AZGP1 is a tumor suppressor in pancreatic cancer inducing mesenchymal-to-epithelial transdifferentiation by inhibiting TGF-β-mediated ERK signaling.

Department of Surgery, Technische Universität München, Munich, Germany.
Oncogene (Impact Factor: 8.56). 09/2010; 29(37):5146-58. DOI: 10.1038/onc.2010.258
Source: PubMed

ABSTRACT Epithelial-to-mesenchymal transdifferentiation (EMT) mediated by transforming growth factor-β (TGF-β) signaling leads to aggressive cancer progression. In this study, we identified zinc-α2-glycoprotein (AZGP1, ZAG) as a tumor suppressor in pancreatic ductal adenocarcinoma whose expression is lost due to histone deacetylation. In vitro, ZAG silencing strikingly increased invasiveness of pancreatic cancer cells accompanied by the induction of a mesenchymal phenotype. Expression analysis of a set of EMT markers showed an increase in the expression of mesenchymal markers (vimentin (VIM) and integrin-α5) and a concomitant reduction in the expression of epithelial markers (cadherin 1 (CDH1), desmoplakin and keratin-19). Blockade of endogenous TGF-β signaling inhibited these morphological changes and the downregulation of CDH1, as elicited by ZAG silencing. In a ZAG-negative cell line, human recombinant ZAG (rZAG) specifically inhibited exogenous TGF-β-mediated tumor cell invasion and VIM expression. Furthermore, rZAG blocked TGF-β-mediated ERK2 phosphorylation. PCR array analysis revealed that ZAG-induced epithelial transdifferentiation was accompanied by a series of concerted cellular events including a shift in the energy metabolism and prosurvival signals. Thus, epigenetically regulated ZAG is a novel tumor suppressor essential for maintaining an epithelial phenotype.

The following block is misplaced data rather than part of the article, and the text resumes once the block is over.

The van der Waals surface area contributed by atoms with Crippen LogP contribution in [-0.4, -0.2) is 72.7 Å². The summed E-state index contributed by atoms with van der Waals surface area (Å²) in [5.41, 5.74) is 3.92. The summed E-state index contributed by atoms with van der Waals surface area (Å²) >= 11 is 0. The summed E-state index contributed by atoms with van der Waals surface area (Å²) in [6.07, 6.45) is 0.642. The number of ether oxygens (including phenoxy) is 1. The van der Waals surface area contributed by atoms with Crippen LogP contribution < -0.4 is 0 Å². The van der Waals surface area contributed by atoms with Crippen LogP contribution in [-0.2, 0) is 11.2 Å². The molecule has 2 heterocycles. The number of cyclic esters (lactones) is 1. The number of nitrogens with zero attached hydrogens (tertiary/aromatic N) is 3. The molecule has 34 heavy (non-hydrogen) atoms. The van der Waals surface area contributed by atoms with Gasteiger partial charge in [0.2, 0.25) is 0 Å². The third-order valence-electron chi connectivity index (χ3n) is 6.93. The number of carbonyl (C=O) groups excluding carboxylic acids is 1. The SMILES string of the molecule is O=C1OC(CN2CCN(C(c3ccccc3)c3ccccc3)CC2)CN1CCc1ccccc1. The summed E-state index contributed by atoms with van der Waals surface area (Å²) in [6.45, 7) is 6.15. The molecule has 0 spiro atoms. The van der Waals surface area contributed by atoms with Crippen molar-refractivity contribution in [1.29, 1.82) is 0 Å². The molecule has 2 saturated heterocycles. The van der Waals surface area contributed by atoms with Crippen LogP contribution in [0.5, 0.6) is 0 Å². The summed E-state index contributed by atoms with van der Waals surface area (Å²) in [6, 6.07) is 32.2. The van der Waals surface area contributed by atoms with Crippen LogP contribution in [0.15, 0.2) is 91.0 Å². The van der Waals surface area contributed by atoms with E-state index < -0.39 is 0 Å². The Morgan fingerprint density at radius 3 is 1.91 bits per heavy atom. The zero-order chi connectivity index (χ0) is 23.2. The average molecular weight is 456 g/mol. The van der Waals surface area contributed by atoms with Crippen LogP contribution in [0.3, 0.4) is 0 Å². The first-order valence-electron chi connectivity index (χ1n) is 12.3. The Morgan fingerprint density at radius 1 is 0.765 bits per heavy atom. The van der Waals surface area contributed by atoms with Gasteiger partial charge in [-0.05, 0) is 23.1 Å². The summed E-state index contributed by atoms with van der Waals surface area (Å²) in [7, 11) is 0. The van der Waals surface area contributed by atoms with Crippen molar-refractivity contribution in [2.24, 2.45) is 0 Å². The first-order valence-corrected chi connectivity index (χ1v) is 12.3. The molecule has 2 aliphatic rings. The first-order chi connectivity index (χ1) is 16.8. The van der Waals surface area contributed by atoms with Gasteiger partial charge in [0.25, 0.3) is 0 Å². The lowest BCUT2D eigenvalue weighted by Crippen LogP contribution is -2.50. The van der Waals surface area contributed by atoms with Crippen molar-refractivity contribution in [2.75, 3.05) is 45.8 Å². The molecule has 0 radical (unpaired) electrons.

Download full-text


Available from: Ivane Abiatari, Apr 09, 2014
  • Source
    [Show abstract] [Hide abstract]
    ABSTRACT: Streptococcus pneumoniae and Haemophilus influenzae are members of the normal human nasal microbiota with the ability to cause invasive infections. Bacterial invasion requires translocation across the epithelium; however, mechanistic understanding of this process is limited. Examining the epithelial response to murine colonization by S. pneumoniae and H. influenzae, we observed the TLR-dependent downregulation of claudins 7 and 10, tight junction components key to the maintenance of epithelial barrier integrity. When modeled in vitro, claudin downregulation was preceded by upregulation of SNAIL1, a transcriptional repressor of tight junction components, and these phenomena required p38 MAPK and TGF-β signaling. Consequently, downregulation of SNAIL1 expression inhibited bacterial translocation across the epithelium. Furthermore, disruption of epithelial barrier integrity by claudin 7 inhibition in vitro or TLR stimulation in vivo promoted bacterial translocation. These data support a general mechanism for epithelial opening exploited by invasive pathogens to facilitate movement across the epithelium to initiate disease.
    Cell host & microbe 05/2011; 9(5):404-14. DOI:10.1016/j.chom.2011.04.012 · 12.19 Impact Factor
  • Source
    Journal of gastrointestinal oncology 09/2010; 1(1):24-33. DOI:10.3978/j.issn.2078-6891.2010.009
  • [Show abstract] [Hide abstract]
    ABSTRACT: Epithelial-mesenchymal transition (EMT) is initially considered as a physiological phenomenon during the embryogenesis of mammals, as well as a basic biological event maintaining the stability of the vital body. Recent researches indicated that EMT plays a critical role in various tumors progression, through which epithelial cancers invade and metastasize. The cell characteristics are changed during EMT, in which the cells lose cell-cell and cell-matrix interactions and apical polarity, reorganize their cytoskeleton, and become isolated, motile, as well as resistant to anoikis, then become spindle-shaped mesenchymal cells. This review lays emphasis on studying the cell morphogenesis, makers and molecular mechanism regulation about EMT, discussing the relationship between the EMT and the cancer development and metastasis. Key wordsEMT–molecular mechanism–cancer–metastasis
    The Chinese-German Journal of Clinical Oncology 03/2011; 10(3):125-133. DOI:10.1007/s10330-011-0740-8